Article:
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Ask the Patriarch 110
Agnostic Economics

from Matthew C

To open a discussion on this article, please use the contact page to provide your comments.


I recently found your website and like your stance on political issues.

I'm currently a college student at N_____ University, enrolled in a course about Global Economics. My professor M. S_____ A___ (if you google him, he will come up on jihadwatch.org and various other sites) is making us read his book which we undoubtably will need to cite on our final exam.

Could you recommend any books on the global economy with an agnostic/apathetic point of view? Something similar to the article about the cartoons from Denmark would be excellent. Thank you in advance for your time, and I will continue to browse your site.

The Patriarch replies:


For publication I have disguised your details somewhat. It may not help your marks if your professor were to become aware that you question what he is teaching.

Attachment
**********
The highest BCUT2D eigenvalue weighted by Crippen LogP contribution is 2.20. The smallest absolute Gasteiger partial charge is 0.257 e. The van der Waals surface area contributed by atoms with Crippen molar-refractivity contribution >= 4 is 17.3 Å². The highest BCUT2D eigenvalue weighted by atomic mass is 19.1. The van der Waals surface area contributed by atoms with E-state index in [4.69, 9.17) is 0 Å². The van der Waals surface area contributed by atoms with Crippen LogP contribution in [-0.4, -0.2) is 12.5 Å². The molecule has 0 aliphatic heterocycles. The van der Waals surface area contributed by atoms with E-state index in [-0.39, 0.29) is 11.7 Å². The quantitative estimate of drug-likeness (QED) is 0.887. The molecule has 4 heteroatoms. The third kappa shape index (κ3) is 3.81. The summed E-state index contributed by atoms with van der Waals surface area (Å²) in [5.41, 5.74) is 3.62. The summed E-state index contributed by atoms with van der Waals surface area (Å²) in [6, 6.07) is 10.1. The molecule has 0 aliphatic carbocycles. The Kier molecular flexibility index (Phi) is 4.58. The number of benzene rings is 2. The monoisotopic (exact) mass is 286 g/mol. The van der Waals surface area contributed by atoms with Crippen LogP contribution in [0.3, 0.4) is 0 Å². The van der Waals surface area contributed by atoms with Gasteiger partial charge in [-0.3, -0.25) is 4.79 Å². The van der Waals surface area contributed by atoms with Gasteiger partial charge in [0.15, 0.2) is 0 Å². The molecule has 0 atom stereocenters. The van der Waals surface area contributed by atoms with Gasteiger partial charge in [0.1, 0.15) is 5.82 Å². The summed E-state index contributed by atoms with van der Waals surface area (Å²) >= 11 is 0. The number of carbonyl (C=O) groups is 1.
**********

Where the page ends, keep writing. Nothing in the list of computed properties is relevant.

There are two types of economics - real world economics where conclusions are reached from analysis and evaluation of all the facts - and pretend economics in which the facts are selected to fit one's beliefs, and non-confirming facts ignored. The left is guiltier of pretend economics than the right; but the right is not incapable of playing the game. Given that the author of the text you cite describes himself as a crusader against 'Eurocentrist' explanations of underdevelopment, then in my view you are dealing with pretend economics - the viewpoint is established before the data is examined.

I don't think religion is necessarily the basis if your professor's bias, it is more that element of the left wing that is anti-capitalist, anti-colonialist, and anti-West.

You asked for global economic textbooks from an agnostic point of view. To my knowledge there are no economics texts with a specifically agnostic view. From another viewpoint, all good economic texts are agnostic in that they do not assign a role in Economics to any deity.

As a specific text which would be a counter to the one you have been assigned, I would suggest David Landes' The Wealth and Poverty of Nations: Why Some Are So Rich and Some So Poor. New York: W.W. Norton. 1998.

Best wishes